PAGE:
The recent hue and cry about price gouging by our electricity companies has me somewhat bemused.

After all, the companies have done exactly what we teach students in our economics principles courses - charge high prices when demand is high, a policy commensurate with profit maximising, which is at the core of market-based economies.

No one is actually accusing these firms of doing anything illegal. In cases like this, there is always the possibility of implicit collusion among the companies involved, but at this point there seems to be no evidence to support this conjecture.

In fact, the National Government's outrage in the matter appears rather disingenuous, given its decision to fire Paula Rebstock, who, by all accounts, was doing an excellent job of combating such practices during her tenure at the Commerce Commission.

On the face of it, what the electricity companies were doing was no different from the pricing practices of others. Try buying tickets on Air New Zealand during the school holidays, or check out the fare differences in flights at peak and off-peak times and you will know what I am talking about. No one, as far as I can make out, is making similar accusations against Air New Zealand.

Obviously, one could argue that price gouging in electricity markets is of greater concern, given that heat and electricity are necessities. Airline travel is more of a luxury.

But what the outrage over electricity prices shows is that beyond profit maximisation and market economics, people care deeply about fundamental fairness and companies that contravene those fairness norms do so at their own peril.

Firms that have some degree of monopoly power often exploit it to increase profits by charging different customers different prices depending on their willingness to pay a higher price. What the seller is trying to achieve in such cases is to get from each customer the most that the latter is willing to pay for the goods or service.

A group of American researchers, including the 2002 Nobel economics laureate Daniel Kahnemann, have used extensive questionnaires to understand people's predispositions towards a multitude of pricing strategies adopted by businesses.

A relevant example is of a hardware store that had been selling snow shovels for $15, until the morning after a large snowstorm when the store raised the price to $20. Respondents were asked to rate this move as completely fair, acceptable, unfair or very unfair. Out of 107 respondents, 82 per cent considered this unfair or very unfair.

Many forms of price discrimination were considered outrageous by the survey respondents. How about a landlord who rented out a small house, but just before the lease was due for renewal, found out that the tenant had taken a job very close to the house and was therefore unlikely to want to move. The landlord then raised the rent $40 a month more than he was planning to do.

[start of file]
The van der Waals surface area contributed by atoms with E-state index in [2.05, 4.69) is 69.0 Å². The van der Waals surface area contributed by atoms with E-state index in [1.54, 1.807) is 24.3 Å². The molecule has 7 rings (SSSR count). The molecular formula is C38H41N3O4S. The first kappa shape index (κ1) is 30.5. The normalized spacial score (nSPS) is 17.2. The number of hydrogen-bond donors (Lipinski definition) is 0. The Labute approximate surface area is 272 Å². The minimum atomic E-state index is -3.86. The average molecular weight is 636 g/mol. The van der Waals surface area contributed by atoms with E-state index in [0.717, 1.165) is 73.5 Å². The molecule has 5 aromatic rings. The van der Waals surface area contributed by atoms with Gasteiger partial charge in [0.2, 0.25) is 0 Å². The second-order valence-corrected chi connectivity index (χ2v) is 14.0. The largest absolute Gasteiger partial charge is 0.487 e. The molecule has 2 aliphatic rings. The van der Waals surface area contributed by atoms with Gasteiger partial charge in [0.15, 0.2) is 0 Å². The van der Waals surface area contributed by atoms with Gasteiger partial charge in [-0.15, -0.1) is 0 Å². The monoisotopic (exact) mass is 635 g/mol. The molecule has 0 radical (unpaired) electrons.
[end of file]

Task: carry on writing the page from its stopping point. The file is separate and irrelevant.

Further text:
It is interesting that out of 157 respondents, only 9 per cent thought this was acceptable, while 91 per cent considered it unfair. On a different question, a majority of respondents thought it unfair for a popular restaurant to impose a $5 surcharge for Saturday night reservations.

The near unanimity of these responses suggests that pricing strategies which deliberately exploit the vulnerability of a particular individual are considered offensive by most. These findings illustrate the role that norms of fairness play in day-to-day pricing decisions, and how these norms can and do serve as a constraint on unfettered profit-making.

The above suggests that many actions - both profitable in the short run and not obviously dishonest - are likely to be perceived as unfair exploitations of market power. You could be tempted to discount some of these conclusions by arguing that these are, after all, responses to hypothetical questions.

A particular respondent might say that he will not patronise a firm that is engaging in price gouging by jacking up the price of an essential commodity in an emergency ... but when push comes to shove, the buyer might easily give in.

The problem here is that it is very hard to show that people are not buying something in protest, since it is impossible to prove a negative.

But economists have recently used economic decision-making experiments, with relatively large amounts of money at stake, to show that "demand withholding" by buyers - where they essentially refuse to buy at prices considered unfair and discriminatory - can indeed be a significant factor in market interactions.

Such demand withholding is especially pronounced when the sellers are significantly better off at the expense of the buyers, and especially when the buyers are aware of this inequitable benefit distribution by knowing the seller's profits.

In the backdrop of the recession, where households are feeling the pinch, what the electricity companies have done may not be illegal, but by exploiting vulnerability they have contravened fundamental notions of fairness that many of us hold dear.

And for that, I expect, they will pay a price. We will just have to wait and see what it is.

* Ananish Chaudhuri is an associate professor of economics at the University of Auckland, and the author of Experiments in Economics: Playing Fair with Money.